Effects of hyperthermia on the metabolic responses to repeated high-intensity exercise

D. M. Linnane, R. M. Bracken, S. Brooks, V. M. Cox*, D. Ball

*Corresponding author for this work

Research output: Contribution to journalArticlepeer-review

50 Citations (Scopus)


In this study, we investigated the metabolic and performance responses to hyperthermia during high-intensity exercise. Seven males completed two 30-s cycle sprints (SpI and SpII) at an environmental temperature of 20.6 (0.3)°C [mean (SD)] with 4 min recovery between sprints. A hot or control treatment preceded the sprint exercise. For the hot trial, subjects were immersed up to the neck in hot water [43°C for 16.0 (3.2) min] prior to entering an environmental chamber [44.2 (0.8)°C for 30.7 (7.1) min]. For the control trial, subjects were seated in an empty bath (15 min) and thereafter in a normal environment [20.2 (0.6)°C for 29.0 (1.9) min]. Subjects' core temperature prior to exercise was 38.1 (0.3)°C in the hot trial and 37.1 (0.3)°C in the control trial. Mean power output (MPO) was significantly higher in the hot condition for SpI [683 (130) W hot vs 646 (119) W control (P < 0.025)]. Peak power output (PPO) tended to be higher in the hot trial compared with the control trial for SpI [1057 (260) W hot vs 990 (245) W control (P = 0.03, NS)]. These differences in power output were a consequence of a faster pedal cadence in the hot trial (P < 0.025). There were no differences in sprint performance in SpII in the hot trial compared to the control trial; however, MPO was significantly reduced from SpI to SpII in the hot condition but not in the control condition (P < 0.025). Plasma ammonia was higher in the hot trial at 2 min post-SpI [169 (65) μmol l-1 hot vs 70 (26) μmol-1 control (P < 0.01)], immediately and at 2 min post-SpII [231 (76) μmol l-1 hot vs 147 (72) μmol l-1 control (P < 0.01)]. Blood lactate was higher in the hot trial compared with the control trial at 5 min post-SpII (P < 0.025). The results of this study suggest that an elevation in core body temperature by 1°C can improve performance during an initial bout of high-intensity cycle exercise but has no further beneficial effect on subsequent power production following a 4-min recovery period.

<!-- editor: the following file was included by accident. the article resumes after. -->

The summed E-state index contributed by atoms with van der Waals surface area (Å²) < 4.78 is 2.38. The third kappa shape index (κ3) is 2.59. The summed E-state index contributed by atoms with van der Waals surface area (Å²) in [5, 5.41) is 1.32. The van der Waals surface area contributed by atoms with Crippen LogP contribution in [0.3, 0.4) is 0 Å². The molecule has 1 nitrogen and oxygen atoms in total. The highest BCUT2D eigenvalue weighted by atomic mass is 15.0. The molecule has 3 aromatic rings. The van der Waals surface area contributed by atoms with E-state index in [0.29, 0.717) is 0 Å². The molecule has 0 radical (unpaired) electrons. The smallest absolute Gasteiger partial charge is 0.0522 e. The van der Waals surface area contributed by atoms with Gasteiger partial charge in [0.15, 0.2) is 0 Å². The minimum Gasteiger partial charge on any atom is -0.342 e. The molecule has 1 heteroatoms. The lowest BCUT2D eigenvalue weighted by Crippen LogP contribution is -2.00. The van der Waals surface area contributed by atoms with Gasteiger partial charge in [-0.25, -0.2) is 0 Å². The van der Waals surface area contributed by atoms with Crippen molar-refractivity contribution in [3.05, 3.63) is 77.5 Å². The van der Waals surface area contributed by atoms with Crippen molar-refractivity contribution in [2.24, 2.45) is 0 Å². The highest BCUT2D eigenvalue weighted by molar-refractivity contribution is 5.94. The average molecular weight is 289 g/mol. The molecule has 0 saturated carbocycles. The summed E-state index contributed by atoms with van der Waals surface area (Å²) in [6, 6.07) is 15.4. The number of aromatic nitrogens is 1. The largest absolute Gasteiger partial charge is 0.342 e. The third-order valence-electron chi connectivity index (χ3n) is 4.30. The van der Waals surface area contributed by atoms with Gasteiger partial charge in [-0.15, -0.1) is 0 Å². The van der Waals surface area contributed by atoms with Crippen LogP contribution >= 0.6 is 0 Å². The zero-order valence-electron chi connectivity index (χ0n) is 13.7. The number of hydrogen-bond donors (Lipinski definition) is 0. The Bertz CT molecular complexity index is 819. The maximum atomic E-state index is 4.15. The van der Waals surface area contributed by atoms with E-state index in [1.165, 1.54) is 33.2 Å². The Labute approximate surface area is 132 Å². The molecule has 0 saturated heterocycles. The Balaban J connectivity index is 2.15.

Original languageEnglish
Pages (from-to)159-166
Number of pages8
JournalEuropean Journal of Applied Physiology
Issue number1-2
Publication statusPublished - 2004


  • Blood lactate
  • Body temperature
  • Maximal exercise
  • Plasma ammonia


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